Apple is a fantastic business with an incredible franchise. What keeps him away from Apple is because it is in an industry with rapid changes. The second thing that dissuade him, Apple is a super large cap and you are not going to find 2x, 3x returns in large cap blue chips. You will find better opportunities in smaller caps.

18. Do you use options and futures? How do you make the decision, based on fundamental analysis or technical analysis because fundamental tells you what to buy and technical analysis tells you when to buy and when to sell?

Don't use options or futures. Makes decisions based on fundamentals only.

19. I was wondering in general, what are your take on Europe (especially the financials)?

In general, it is very likely that many opportunities exist in Europe. There are many opportunities out there but he doesn't understand the country dynamics or the businesses. It may not be a bad place to start if the country is going through stress. Especially European companies with revenues from all across the globe.

20. What are your thoughts process behind keeping your funds closed?

The funds are closed because he can't find anything to buy and he thinks he has more capital than ideas. If that shifts sometimes in the future when he has more ideas than capital, he'll open up the fund. Furthermore, he has no incentives to increase the asset under management, unlike the other investment managers. The other thing he would prefer to do is to raise money at the right time. Historically when the funds got massive inflows when the funds were performing well and got no inflows when the funds were performing poorly. He was desperate in raising capitals back in late 2008 and early 2009 and was not successful. However, at the peak of 2007, investors are throwing money in. The less, be patient and be ready when opportunities arrive.

21. I didn't quite catch this one but it was related to the comparing some investment to Berkshire Hathaway and which is a better investment in his opinion.

Mohnish said he's glad he's not benchmarked against Berkshire. Buffett has the disadvantage of size but he should be able to beat the S&P 500. He hopes Warren will do better.

22. What is your strategy in terms of picking out the ideas for further research when you go through the holdings of others? And how have you used the checklist to rule out ideas that can potentially turn out to be mistakes? If you had used the checklist, would you have invested in Delta Financials?

That's a good problem to have in the first place. You can trim the list by picking out the ones they have the highest convictions.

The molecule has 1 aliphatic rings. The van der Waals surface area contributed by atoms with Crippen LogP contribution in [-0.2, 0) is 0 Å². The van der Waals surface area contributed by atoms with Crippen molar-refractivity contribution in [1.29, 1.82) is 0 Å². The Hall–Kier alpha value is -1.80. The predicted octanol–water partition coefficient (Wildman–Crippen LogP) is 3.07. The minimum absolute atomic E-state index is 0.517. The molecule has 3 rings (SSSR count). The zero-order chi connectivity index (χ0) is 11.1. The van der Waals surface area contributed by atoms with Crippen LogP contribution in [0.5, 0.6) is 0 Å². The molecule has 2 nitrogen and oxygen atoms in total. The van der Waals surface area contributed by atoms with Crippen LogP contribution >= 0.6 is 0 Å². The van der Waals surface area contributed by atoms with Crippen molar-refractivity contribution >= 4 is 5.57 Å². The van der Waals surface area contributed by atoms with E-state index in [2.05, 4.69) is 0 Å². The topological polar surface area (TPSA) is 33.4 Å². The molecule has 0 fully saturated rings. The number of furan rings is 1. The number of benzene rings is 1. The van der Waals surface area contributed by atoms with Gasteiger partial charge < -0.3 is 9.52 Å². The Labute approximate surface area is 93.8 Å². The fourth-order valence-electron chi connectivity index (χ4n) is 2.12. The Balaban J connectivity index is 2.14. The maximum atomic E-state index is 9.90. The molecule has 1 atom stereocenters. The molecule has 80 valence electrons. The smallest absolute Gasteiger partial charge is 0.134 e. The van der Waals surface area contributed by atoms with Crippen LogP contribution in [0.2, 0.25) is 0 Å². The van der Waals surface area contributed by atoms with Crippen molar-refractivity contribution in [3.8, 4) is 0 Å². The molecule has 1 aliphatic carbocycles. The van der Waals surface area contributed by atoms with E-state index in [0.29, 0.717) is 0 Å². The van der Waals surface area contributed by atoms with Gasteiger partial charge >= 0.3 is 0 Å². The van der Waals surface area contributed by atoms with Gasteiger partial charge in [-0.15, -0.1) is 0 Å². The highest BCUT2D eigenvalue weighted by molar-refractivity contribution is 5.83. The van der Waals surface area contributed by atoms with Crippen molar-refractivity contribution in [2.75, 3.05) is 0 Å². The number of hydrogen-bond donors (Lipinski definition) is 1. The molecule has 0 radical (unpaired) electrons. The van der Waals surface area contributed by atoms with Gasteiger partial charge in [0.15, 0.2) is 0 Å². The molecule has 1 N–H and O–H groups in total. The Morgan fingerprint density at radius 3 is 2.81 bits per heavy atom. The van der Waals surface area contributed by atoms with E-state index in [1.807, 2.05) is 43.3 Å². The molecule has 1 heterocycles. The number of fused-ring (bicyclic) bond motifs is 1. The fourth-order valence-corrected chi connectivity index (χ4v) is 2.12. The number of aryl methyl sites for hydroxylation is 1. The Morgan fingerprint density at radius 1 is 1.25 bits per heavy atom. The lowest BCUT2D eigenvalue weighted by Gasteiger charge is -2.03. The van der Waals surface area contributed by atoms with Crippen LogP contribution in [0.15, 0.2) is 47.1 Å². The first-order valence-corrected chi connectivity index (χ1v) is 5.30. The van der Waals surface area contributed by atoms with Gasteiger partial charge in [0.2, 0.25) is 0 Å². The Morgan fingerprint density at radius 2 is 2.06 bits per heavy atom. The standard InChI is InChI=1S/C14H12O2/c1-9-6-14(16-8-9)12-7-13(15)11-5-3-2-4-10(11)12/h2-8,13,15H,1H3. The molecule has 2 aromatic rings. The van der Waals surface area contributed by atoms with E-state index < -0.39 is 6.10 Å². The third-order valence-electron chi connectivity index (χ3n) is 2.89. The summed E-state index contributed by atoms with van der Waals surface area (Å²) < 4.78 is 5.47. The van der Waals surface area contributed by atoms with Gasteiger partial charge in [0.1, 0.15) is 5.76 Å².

There are many examples that the checklist prevented him from investing in an idea but most of his ideas don't even get to the checklist phase. In the last 14 months, he has looked at many many things and for one thing or another, he turned them down. He also has conversation with other money managers and very often, during these conversations, the ideas are killed. The checklist is used to highlight the things that he has thought about. If he had run the checklist, he wouldn't have bought Delta Financials.

23. Question on the checklist, are you concerned that your may have raised the bar too high?

He doesn't think the checklist list has raised the bar to high. Any companies he run the checklist on will have some issues. The checklist is not too demanding. He's sure many many things that he passed on will end up doing well. The thing that usually stops him is the downside, which may never materialize. But that's the kind of things you should look at prior to making an investment decision.

24. What are your thought on selling? Does the rise or fall of interest rates change the discount rate you use?

Typically he sells at 90% of intrinsic value. The interest rate doesn't really affect the discount rate he uses. In general, a discount rate of 6%-9% should be ok.

25. This question comes from an equity research analyst. Have you ever been tempted to short?

He said he has not been tempted to short at all. He thinks shorting can be a way to make money but the timing is too tricky, you can be right but it can take a long time to prove it. Also the maximum gain you can get is 100% but the maximum loss is unlimited

Thursday, September 19, 2013

Behavioral Biases and Value Traps

Value investing is a tricky blend of art and science. The science part is usually quantifiable with information obtained from annual reports, proxy statements, industry surveys and various other sources. The art part of value investing generally involves a decent and sometimes even an uncomfortable amount of judgment to be made about the future of the business involved. The best value investors are as much as a great scientists as they are fabulous artists. However, even the best of best fall into value traps. Just think about Warren Buffett's acquisition of Berkshare Hathaway and Seth Klarman's  purchase of Hewlett Packard. Naturally, one may ask, if even the sharpest minds are ensnared by mirage-like value traps occasionally, are they just unavoidable?